Tertullian recognized the similarity between Christian baptism and

heathen purifying washings, but referred the effects of the

heathen rites to evil powers, quite in harmony with the Christian

admission of the reality of heathen divinities as evil powers and

heathen exorcisms as wrought by the aid of evil spirits.

Ch. 5. Thus man will be restored by God to His likeness, for he formerly

had been after the image of God; the image is counted being in His form

[in effigie], the likeness in His eternity [in aeternitate]. For he

receives that Spirit of God which he had then received from His afflatus,

but afterward lost through sin.

Ch. 6. Not that in the waters we obtain the Holy Spirit, but in the water,

under (the witness of angels) we are cleansed and prepared for the Holy


Ch. 7. After this, when we have issued from the font, we are thoroughly

anointed with a blessed unction according to the ancient discipline,

wherein on entering the priesthood men were accustomed to be anointed with

oil from a horn, wherefore Aaron was anointed by Moses. Thus, too, in our

case the unction runs carnally, but profits spiritually; in the same way

as the act of baptism itself is carnal, in that we are plunged in the

water, but the effect spiritual, in that we are freed from sins.

Ch. 8. In the next place, the hand is laid upon us, invoking and inviting

the Holy Spirit through benediction. But this, as well as the former, is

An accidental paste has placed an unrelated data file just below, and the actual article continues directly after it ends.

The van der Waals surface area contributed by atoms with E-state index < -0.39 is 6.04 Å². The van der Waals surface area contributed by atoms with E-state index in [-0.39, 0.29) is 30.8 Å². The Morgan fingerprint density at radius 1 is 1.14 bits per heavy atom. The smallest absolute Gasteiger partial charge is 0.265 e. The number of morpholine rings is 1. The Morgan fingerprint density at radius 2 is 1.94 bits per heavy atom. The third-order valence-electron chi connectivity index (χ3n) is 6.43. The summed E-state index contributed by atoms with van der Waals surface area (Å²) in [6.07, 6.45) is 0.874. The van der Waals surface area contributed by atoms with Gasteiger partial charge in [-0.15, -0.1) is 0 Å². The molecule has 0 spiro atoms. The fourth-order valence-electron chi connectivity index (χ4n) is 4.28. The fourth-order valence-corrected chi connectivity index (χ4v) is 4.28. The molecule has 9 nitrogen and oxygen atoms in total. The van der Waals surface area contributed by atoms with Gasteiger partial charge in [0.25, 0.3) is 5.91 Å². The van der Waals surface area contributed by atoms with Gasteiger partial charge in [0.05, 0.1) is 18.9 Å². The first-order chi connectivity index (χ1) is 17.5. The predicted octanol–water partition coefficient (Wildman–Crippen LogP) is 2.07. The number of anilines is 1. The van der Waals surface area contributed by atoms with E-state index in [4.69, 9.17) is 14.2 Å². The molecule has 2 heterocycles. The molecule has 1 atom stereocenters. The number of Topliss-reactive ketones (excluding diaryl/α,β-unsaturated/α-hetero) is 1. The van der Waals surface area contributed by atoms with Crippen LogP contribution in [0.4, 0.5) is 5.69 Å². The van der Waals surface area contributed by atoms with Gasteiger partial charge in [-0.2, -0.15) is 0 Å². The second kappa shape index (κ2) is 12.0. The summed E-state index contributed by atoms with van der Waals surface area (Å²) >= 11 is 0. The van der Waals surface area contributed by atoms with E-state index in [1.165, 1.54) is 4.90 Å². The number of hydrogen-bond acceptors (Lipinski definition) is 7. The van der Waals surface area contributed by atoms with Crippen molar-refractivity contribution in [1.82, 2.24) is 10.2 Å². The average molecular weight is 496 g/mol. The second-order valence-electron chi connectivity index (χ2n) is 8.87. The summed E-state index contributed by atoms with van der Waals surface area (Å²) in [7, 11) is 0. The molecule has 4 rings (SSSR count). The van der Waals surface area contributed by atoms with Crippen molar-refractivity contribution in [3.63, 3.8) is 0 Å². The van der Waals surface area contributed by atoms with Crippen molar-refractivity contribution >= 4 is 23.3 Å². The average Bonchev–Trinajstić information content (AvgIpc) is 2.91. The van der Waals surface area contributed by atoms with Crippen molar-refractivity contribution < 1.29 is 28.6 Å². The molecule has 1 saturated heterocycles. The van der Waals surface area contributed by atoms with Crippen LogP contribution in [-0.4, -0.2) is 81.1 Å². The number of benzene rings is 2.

derived from the old sacramental rite in which Jacob blessed his grandsons

born of Joseph, Ephraim, and Manasses; with his hands laid on them and

interchanged, and indeed so transversely slanted the one over the other

that, by delineating Christ, they even portended the future benediction in

Christ. [Cf. Gen. 48:13 f.]

(c) Cyprian, Ep. ad Caecilium, Ep. 63, 13-17. (MSL, 4:395.)

The eucharist.

Thascius Caecilius Cyprianus, bishop of Carthage, was born about

200, and became bishop in 248 or 249. His doctrinal position is a

development of that of Tertullian, beside whom he may be placed as

one of the founders of the characteristic theology of North

Africa. His discussion of the place and authority of the bishop in

the ecclesiastical system was of fundamental importance in the

development of the theory of the hierarchy, though it may be

questioned whether his particular theory of the relation of the

bishops to each other ever was realized in the Church. For his

course during the Decian persecution see §§ 45, 46. He died about

258, in the persecution under Valerian.

In the epistle from which the following extract is taken Cyprian

writes to Caecilius to point out that it is wrong to use merely

water in the eucharist, and that wine mixed with water should be

used, for in all respects we do exactly what Christ did at the

Last Supper when he instituted the eucharist. In the course of the

letter, which is of some length, Cyprian takes occasion to set

forth his conception of the eucharistic sacrifice, which is a

distinct advance upon Tertullian. The date of the letter is about


Ch. 13. Because Christ bore us all, in that He also bore our sins, we see

that in the water is understood the people, but in the wine is showed the

blood of Christ. But when in the cup the water is mingled with the wine

the people is made one with Christ, and the assembly of believers is

associated and conjoined with Him on whom it believes; which association

and conjunction of water and wine is so mingled in the Lord's cup that

that mixture cannot be separated any more. Whence, moreover, nothing can

separate the Church--that is, the people established in the Church,

faithfully and firmly continuing in that in which they have believed--from

Christ in such a way as to prevent their undivided love from always

abiding and adhering. Thus, therefore, in consecrating the cup water alone

should not be offered to the Lord, even as wine alone should not be